PCAST then attempts to anticipate the privacy harms that might be associated with big data collection and analysis. The harms are in the main presented as byproducts of the benefits of developments of particular types of technologies. The list is impressive, but may miss additional harms associated with the development of a big data world. Here’s a table listing developments, benefits, and harms; I’ve marked with an asterisk benefits that I’ve reconstructed from what PCAST says but that PCAST does not state explicitly.
|Technological development||Benefit||Associated Harm|
|Digital communication||Social networking across geographical boundaries; social and political participation on a far larger scale||Shared pipelines and the possibility of interception|
|Virtual home||Ability to store, organize, and share personal records, e.g. cloud storage of photographs.||“Home as one’s castle” should extent to “castle in the cloud,” not currently protected|
|Inferred facts about individuals||Delivery of desired or needed services, e.g. targeted marketing||Inferences may be drawn about highly sensitive facts about the individual (e.g. sexual orientation)—facts of which the individual may not even be aware (e.g. early demen|
|Locational identification||Services such as navigation or routes, finding people or services nearby, avoiding hazards||Stalking and tracking|
|Personal profiles||Benefits of use of statistically valid algorithms||False conclusions about individuals may be drawn|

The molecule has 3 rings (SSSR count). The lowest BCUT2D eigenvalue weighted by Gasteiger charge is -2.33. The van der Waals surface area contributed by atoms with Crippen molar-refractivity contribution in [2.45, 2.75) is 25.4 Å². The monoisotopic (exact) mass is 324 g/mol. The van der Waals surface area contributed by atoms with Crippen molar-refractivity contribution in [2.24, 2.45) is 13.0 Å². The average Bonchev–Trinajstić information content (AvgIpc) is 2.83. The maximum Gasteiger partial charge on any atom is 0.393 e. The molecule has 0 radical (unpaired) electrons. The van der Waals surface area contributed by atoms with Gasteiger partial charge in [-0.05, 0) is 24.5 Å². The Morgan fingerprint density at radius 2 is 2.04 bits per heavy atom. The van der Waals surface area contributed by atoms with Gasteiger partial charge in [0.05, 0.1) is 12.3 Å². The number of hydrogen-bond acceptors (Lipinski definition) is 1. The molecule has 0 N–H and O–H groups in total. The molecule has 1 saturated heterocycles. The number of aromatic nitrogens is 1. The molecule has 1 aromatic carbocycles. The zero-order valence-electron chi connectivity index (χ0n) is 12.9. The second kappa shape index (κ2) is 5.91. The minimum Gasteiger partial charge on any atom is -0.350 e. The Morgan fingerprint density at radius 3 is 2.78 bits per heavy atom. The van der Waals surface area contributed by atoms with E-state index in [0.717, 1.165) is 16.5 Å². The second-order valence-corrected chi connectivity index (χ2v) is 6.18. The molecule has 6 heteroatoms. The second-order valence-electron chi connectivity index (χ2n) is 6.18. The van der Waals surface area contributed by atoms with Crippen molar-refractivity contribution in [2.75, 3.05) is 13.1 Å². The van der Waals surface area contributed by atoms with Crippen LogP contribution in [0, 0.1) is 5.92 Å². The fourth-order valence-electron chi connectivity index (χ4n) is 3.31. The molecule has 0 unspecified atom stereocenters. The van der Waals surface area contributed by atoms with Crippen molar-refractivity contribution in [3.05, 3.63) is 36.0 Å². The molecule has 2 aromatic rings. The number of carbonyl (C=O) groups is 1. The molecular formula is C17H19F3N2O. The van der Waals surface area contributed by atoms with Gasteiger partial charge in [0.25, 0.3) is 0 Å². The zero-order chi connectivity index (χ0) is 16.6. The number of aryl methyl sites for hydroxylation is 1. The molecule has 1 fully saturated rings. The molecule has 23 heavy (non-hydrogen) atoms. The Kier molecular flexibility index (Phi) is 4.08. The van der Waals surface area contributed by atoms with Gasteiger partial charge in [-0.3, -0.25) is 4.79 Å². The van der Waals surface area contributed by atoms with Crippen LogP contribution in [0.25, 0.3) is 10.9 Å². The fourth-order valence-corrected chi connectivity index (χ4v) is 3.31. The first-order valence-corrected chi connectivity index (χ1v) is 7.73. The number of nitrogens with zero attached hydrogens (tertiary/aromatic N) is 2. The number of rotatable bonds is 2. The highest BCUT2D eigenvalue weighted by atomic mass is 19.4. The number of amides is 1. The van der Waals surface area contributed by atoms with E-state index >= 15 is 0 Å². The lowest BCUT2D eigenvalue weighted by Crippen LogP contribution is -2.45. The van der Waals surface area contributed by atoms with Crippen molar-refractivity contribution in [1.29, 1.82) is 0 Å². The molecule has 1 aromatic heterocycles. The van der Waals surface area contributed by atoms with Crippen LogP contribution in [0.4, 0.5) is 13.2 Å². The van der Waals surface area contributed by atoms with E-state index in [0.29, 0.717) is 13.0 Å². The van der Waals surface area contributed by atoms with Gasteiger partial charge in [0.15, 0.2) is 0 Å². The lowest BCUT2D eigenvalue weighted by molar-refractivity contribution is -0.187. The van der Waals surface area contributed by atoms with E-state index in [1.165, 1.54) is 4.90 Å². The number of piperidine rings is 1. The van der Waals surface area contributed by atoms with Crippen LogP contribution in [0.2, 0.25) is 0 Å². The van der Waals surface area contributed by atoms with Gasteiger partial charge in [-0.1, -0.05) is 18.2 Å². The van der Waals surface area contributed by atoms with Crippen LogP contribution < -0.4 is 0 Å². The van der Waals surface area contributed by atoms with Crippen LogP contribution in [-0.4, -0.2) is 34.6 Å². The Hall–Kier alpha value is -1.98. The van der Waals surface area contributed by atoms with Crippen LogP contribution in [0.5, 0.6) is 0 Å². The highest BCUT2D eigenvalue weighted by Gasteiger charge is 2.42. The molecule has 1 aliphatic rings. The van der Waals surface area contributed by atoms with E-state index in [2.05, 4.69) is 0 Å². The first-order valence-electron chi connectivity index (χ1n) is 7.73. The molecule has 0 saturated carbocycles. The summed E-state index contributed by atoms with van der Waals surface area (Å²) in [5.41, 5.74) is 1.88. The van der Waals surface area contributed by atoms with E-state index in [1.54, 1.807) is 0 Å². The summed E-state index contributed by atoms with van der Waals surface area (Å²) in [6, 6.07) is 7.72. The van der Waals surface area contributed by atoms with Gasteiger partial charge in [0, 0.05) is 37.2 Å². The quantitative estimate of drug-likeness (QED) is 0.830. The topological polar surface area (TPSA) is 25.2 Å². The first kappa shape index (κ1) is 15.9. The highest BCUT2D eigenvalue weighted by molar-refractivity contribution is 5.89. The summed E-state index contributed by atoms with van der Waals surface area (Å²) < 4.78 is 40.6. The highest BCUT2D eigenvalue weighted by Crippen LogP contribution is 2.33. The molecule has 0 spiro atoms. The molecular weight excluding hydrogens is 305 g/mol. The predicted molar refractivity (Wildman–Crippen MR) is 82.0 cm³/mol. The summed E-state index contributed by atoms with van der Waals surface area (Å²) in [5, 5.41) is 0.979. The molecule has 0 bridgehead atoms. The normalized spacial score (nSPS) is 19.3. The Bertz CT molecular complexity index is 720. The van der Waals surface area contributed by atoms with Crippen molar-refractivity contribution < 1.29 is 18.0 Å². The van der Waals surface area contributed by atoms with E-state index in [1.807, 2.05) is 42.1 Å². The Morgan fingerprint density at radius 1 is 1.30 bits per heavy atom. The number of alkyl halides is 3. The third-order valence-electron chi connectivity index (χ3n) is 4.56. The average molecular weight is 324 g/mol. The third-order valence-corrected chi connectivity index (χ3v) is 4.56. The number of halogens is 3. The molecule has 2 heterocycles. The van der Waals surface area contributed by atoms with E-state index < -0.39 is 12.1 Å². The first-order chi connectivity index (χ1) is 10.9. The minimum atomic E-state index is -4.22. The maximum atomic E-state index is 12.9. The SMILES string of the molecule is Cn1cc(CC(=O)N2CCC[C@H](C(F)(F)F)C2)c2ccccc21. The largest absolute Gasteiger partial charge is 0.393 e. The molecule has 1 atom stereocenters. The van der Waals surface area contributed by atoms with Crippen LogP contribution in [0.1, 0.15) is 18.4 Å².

|Discovery of special cases that apply to individuals within a population||May allow tailoring of services to special cases—e.g. personalized medicine, instruction linked to learning styles*||Foreclosure of autonomy—individuals may not want to take the predicted path|
|Identification of individuals||May allow individuals to be warned or protected or otherwise benefited*||Loss of desired anonymity|
PCAST intentionally omitted from this list desires that information be used fairly and that individuals know what others know about them or are doing with their information. In the view of PCAST, neither of these “harms” can be sufficiently defined to enable policy recommendations. Also omitted from this list are more overarching concerns such as effects on identity, security, stigmatization of groups, freedom of expression, or political liberty.
PCAST’s discussion of the current technologies of privacy protection is highly informative and readers with interests in this area would do well to read the report—I won’t summarize it here. The report also debunks several standard methods for privacy protection: notice and choice (a “fantasy”), de-identification (ineffective in light of the development of analytics enabling re-identification), and non-retention or deletion (hopeless given potential for copying including the creation of multiple copies at the point analog data become digital).